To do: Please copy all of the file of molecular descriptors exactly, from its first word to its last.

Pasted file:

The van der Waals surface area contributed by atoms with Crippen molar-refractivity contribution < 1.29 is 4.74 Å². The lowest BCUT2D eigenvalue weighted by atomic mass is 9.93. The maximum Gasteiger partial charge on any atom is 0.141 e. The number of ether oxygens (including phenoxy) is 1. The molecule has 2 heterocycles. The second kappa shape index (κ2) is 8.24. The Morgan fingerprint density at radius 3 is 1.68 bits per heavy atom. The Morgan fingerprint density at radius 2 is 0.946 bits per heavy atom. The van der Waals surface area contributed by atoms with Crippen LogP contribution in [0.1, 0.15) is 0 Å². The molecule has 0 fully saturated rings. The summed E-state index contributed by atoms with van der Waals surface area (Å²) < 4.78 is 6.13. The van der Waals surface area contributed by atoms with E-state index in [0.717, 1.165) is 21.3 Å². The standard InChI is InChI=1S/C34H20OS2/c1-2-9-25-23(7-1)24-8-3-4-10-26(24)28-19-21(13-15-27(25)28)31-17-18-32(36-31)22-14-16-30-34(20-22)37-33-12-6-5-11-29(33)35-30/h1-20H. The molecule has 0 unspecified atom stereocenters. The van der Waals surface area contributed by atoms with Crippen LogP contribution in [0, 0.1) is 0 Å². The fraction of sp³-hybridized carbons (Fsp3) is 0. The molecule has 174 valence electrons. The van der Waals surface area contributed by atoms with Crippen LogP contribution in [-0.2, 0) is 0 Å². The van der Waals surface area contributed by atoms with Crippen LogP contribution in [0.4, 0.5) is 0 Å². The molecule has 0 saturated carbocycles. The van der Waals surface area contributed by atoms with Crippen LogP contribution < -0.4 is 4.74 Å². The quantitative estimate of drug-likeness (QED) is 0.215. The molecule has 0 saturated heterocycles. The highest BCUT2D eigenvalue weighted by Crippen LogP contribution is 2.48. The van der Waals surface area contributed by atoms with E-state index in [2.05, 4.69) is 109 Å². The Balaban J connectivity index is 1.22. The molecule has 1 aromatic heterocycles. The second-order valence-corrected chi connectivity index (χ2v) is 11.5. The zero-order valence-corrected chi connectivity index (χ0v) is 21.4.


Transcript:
The van der Waals surface area contributed by atoms with Crippen molar-refractivity contribution < 1.29 is 4.74 Å². The lowest BCUT2D eigenvalue weighted by atomic mass is 9.93. The maximum Gasteiger partial charge on any atom is 0.141 e. The number of ether oxygens (including phenoxy) is 1. The molecule has 2 heterocycles. The second kappa shape index (κ2) is 8.24. The Morgan fingerprint density at radius 3 is 1.68 bits per heavy atom. The Morgan fingerprint density at radius 2 is 0.946 bits per heavy atom. The van der Waals surface area contributed by atoms with Crippen LogP contribution in [0.1, 0.15) is 0 Å². The molecule has 0 fully saturated rings. The summed E-state index contributed by atoms with van der Waals surface area (Å²) < 4.78 is 6.13. The van der Waals surface area contributed by atoms with E-state index in [0.717, 1.165) is 21.3 Å². The standard InChI is InChI=1S/C34H20OS2/c1-2-9-25-23(7-1)24-8-3-4-10-26(24)28-19-21(13-15-27(25)28)31-17-18-32(36-31)22-14-16-30-34(20-22)37-33-12-6-5-11-29(33)35-30/h1-20H. The molecule has 0 unspecified atom stereocenters. The van der Waals surface area contributed by atoms with Crippen LogP contribution in [0, 0.1) is 0 Å². The fraction of sp³-hybridized carbons (Fsp3) is 0. The molecule has 174 valence electrons. The van der Waals surface area contributed by atoms with Crippen LogP contribution in [-0.2, 0) is 0 Å². The van der Waals surface area contributed by atoms with Crippen LogP contribution in [0.4, 0.5) is 0 Å². The molecule has 0 saturated carbocycles. The van der Waals surface area contributed by atoms with Crippen LogP contribution < -0.4 is 4.74 Å². The quantitative estimate of drug-likeness (QED) is 0.215. The molecule has 0 saturated heterocycles. The highest BCUT2D eigenvalue weighted by Crippen LogP contribution is 2.48. The van der Waals surface area contributed by atoms with E-state index in [2.05, 4.69) is 109 Å². The Balaban J connectivity index is 1.22. The molecule has 1 aromatic heterocycles. The second-order valence-corrected chi connectivity index (χ2v) is 11.5. The zero-order valence-corrected chi connectivity index (χ0v) is 21.4.